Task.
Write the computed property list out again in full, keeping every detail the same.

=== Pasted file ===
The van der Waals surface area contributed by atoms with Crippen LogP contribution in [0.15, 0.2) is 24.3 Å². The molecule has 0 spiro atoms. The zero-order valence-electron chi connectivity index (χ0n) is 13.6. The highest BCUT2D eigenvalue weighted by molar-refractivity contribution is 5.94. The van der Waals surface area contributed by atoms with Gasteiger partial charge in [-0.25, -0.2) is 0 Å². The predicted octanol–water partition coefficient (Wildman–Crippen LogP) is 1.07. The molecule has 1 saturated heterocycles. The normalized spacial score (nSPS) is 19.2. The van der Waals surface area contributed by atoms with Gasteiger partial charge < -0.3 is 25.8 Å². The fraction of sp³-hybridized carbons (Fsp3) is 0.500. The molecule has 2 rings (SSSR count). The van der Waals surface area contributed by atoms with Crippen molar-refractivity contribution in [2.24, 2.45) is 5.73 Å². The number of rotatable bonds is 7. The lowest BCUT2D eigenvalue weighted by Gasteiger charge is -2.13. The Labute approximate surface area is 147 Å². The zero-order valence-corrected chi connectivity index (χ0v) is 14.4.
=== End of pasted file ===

The van der Waals surface area contributed by atoms with Crippen LogP contribution in [0.15, 0.2) is 24.3 Å². The molecule has 0 spiro atoms. The zero-order valence-electron chi connectivity index (χ0n) is 13.6. The highest BCUT2D eigenvalue weighted by molar-refractivity contribution is 5.94. The van der Waals surface area contributed by atoms with Gasteiger partial charge in [-0.25, -0.2) is 0 Å². The predicted octanol–water partition coefficient (Wildman–Crippen LogP) is 1.07. The molecule has 1 saturated heterocycles. The normalized spacial score (nSPS) is 19.2. The van der Waals surface area contributed by atoms with Gasteiger partial charge < -0.3 is 25.8 Å². The fraction of sp³-hybridized carbons (Fsp3) is 0.500. The molecule has 2 rings (SSSR count). The van der Waals surface area contributed by atoms with Crippen molar-refractivity contribution in [2.24, 2.45) is 5.73 Å². The number of rotatable bonds is 7. The lowest BCUT2D eigenvalue weighted by Gasteiger charge is -2.13. The Labute approximate surface area is 147 Å². The zero-order valence-corrected chi connectivity index (χ0v) is 14.4.